Using silver or brass for the seatstays is certainly another way to go about it. You'd still melt at least some of the silver in the sleeve, but there's no risk of blowing through. Filing a fillet seatstay cluster is a PITA, though, I'll warn you now...

-Walt

jay_ntwr said:
j-ro, no worries, I'm sort of glad it happened to you too for the same reasons. It certainly did surprise me.

So Walt, the thing I don't get about doing the silver last is how? In other words, I need to have the front triangle done and could skip brazing the lug on until after I have everything done, but then with the SS on it, the TT on it, essentially a done frame, how do I clean and flux the joint before silver? Are you suggesting that I just stick some flux on the tube, let it run down in a potentially dirty joint, and draw the silver in there too? I suppose that would be ok 'cause it just needs to have a little on the top and bottom. I'm just curious if that's what I'm "supposed" to be doing.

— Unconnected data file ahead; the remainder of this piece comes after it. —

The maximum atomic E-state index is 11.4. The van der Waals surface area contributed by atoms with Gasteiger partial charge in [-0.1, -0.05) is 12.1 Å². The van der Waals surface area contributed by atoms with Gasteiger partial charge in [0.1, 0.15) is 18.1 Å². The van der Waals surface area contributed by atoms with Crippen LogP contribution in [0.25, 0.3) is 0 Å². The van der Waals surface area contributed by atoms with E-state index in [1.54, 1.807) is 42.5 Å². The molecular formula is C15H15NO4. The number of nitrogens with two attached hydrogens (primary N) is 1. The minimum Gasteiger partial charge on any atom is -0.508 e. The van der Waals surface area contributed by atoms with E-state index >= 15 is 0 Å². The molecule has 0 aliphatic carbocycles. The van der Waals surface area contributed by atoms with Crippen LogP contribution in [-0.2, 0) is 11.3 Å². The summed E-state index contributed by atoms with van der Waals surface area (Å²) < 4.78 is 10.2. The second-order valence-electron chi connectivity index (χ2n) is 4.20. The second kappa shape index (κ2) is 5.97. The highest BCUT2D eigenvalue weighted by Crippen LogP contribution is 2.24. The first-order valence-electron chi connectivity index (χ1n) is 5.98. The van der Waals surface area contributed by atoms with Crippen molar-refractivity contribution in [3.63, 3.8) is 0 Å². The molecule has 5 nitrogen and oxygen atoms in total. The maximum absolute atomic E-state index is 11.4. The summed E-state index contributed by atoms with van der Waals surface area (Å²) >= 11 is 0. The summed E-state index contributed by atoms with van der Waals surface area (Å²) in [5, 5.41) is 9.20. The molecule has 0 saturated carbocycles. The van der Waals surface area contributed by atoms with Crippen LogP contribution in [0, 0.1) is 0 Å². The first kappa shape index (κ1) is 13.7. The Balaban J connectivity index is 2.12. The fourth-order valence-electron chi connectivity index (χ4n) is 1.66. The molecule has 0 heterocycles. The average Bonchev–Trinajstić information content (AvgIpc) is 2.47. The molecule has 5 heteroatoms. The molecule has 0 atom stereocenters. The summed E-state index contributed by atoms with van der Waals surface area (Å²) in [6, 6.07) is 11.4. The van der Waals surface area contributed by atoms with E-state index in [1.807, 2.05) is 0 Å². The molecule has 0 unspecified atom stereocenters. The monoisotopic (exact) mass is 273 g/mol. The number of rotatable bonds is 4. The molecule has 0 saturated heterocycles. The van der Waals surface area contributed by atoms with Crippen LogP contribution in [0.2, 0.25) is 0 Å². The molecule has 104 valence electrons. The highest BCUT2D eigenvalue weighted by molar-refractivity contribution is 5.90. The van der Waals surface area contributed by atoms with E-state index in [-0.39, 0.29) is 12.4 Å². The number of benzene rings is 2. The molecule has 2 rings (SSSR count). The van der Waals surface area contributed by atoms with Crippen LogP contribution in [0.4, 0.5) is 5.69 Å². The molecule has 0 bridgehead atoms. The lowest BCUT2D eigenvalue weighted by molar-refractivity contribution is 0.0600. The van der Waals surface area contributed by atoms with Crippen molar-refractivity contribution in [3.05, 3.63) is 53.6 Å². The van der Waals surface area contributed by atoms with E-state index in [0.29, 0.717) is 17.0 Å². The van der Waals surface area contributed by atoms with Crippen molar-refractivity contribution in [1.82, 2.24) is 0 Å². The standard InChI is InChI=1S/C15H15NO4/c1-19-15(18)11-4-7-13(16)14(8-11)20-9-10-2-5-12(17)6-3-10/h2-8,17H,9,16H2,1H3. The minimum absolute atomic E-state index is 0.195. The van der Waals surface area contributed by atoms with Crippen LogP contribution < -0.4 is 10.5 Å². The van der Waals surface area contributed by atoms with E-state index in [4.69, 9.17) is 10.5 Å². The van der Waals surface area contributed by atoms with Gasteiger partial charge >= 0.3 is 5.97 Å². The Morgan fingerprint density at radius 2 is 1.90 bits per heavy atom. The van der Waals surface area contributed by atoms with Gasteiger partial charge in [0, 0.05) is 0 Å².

The other thought is silver brazing the SS to the lug instead of TIG welding them. I'd think even in an MTB application, silver should be fine with the amount of area I'd have around the tube--many times more than a traditionally built lugged frame.

Anyway, all is not lost--it cleaned up ok. Pictures to come tomorrow.
 

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Walt said:
Using silver or brass for the seatstays is certainly another way to go about it. You'd still melt at least some of the silver in the sleeve, but there's no risk of blowing through. Filing a fillet seatstay cluster is a PITA, though, I'll warn you now...